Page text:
The execute disable bit (EDB) is a hardware-based security component of the central processing unit. It helps prevent buffer overflow attacks that can paralyze the processor and infect other computers on a network. Intel processors include the EDB feature, which can be enabled or disabled in the BIOS.
A buffer overflow attack allows malware, such as viruses and worms, to take control of a computer by inserting malicious code into another program's data storage area. The attacker then uses this section of memory to run the malware's code and transfer control of the system from one part of the program to another. EDB prevents this by allowing the CPU to classify certain memory pages as either data or instructions and preventing them from being executed.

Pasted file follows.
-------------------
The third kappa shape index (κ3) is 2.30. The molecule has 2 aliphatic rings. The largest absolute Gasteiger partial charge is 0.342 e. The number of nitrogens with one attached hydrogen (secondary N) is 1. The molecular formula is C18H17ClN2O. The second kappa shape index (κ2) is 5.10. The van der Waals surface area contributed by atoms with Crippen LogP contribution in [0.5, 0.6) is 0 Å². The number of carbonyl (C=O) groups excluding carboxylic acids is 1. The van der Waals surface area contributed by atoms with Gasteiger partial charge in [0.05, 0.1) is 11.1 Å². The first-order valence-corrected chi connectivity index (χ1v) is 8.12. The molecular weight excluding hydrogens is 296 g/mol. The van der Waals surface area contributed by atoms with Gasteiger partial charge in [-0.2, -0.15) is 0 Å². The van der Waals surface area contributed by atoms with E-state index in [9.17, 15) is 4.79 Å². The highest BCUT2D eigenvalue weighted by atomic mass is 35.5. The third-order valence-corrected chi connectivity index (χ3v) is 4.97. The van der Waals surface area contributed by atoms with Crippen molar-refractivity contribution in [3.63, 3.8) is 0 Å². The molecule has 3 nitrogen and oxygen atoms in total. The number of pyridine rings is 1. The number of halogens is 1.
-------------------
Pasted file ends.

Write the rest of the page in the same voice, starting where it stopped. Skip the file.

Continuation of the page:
Intel's implementation of this technology is called the XD bit, while AMD calls theirs NX bit. Other manufacturers of processors also have their own implementation of the XD/NX feature.
When the NX or XD bit is enabled, the CPU adds an attribute bit to the paging structures used for address translation. This bit, known as the NX or XD flag, is set to 1 if the page is being used for executable code and cleared to 0 if it is being used for data. This flag is applied to every page in the memory that can be accessed by the OS.
When the NX or XD bit flag is set, any attempt to execute code in an unauthorized memory page results in a "page fault" exception in the OS, which is detected by the CPU and causes it to disable execution of the malicious code. This is a significant improvement in system security that can help to keep viruses and worms from running on the computer.